Agriculture minister Capoulas Santos has made a desperate bid over national radio ahead of a key vote in parliament on Friday paving the way to the compulsory seizure of up to half a million hectares of apparently ownerless land.
According to the minister, it is in the national interest for the government to get hold of these unmanaged hectares, in order to ‘clear them of combustible material’ and reduce the country’s endemic fire risk.
But the opposition PSD (centre-right) has teamed up with PCP communists and the Left Bloc (Bloco de Esquerda) and is blocking the draft law that would authorise the move.
In fact, the PSD and PCP – parties that rarely see eye-to-eye on any issue – are both calling for a 10-year suspension of the draft law.
In Capoulas Santos’ eyes, this is “incomprehensible”.
He told TSF radio that the proposed legal change that would see ‘ownerless lands’ put in control of the State for 15 years is a “fundamental measure” to ensure populations’ safety and ‘produce wealth’.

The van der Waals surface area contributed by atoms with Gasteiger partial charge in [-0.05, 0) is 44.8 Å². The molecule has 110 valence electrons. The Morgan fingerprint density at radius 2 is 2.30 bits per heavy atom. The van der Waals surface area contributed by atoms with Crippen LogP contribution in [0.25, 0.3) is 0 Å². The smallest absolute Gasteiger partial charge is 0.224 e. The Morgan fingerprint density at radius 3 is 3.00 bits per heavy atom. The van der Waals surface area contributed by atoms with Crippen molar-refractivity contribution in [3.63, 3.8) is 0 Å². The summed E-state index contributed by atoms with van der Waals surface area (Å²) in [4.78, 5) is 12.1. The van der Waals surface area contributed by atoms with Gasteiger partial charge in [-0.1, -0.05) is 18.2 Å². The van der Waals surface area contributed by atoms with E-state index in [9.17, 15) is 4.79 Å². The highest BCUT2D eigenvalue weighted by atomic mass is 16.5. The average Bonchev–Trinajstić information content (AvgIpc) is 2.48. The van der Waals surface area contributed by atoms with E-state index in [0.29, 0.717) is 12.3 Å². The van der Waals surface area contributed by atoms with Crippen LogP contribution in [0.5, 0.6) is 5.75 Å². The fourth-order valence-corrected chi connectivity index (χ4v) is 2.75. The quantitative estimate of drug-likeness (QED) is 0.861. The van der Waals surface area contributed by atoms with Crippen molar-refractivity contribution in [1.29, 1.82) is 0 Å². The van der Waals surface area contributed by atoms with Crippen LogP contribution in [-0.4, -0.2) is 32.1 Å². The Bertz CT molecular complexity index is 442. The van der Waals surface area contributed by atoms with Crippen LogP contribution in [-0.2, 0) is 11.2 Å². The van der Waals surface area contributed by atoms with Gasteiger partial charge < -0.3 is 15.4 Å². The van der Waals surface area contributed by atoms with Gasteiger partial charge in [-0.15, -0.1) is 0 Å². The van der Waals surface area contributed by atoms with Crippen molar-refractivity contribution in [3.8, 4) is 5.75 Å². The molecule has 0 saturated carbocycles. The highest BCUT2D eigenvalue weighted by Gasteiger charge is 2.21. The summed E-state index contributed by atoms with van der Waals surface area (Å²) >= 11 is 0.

If, at the end of 15 years, no legal owners have been discovered, the idea is that the land would remain in State ownership, managed accordingly.
PCP communists’ objections stem from fears that the lands could, in the end, be sold to pulping companies (in other words, increasing the risk of wildfires, not reducing it).
But Capoulas Santos has said this is a “completely absurd” notion.
His appeal however is more focused on the PSD.
He told TSF: “The PSD has once again teamed up with the PCP and BE to compromise a measure that is undeniably in the national interest, without presenting an understandable argument”.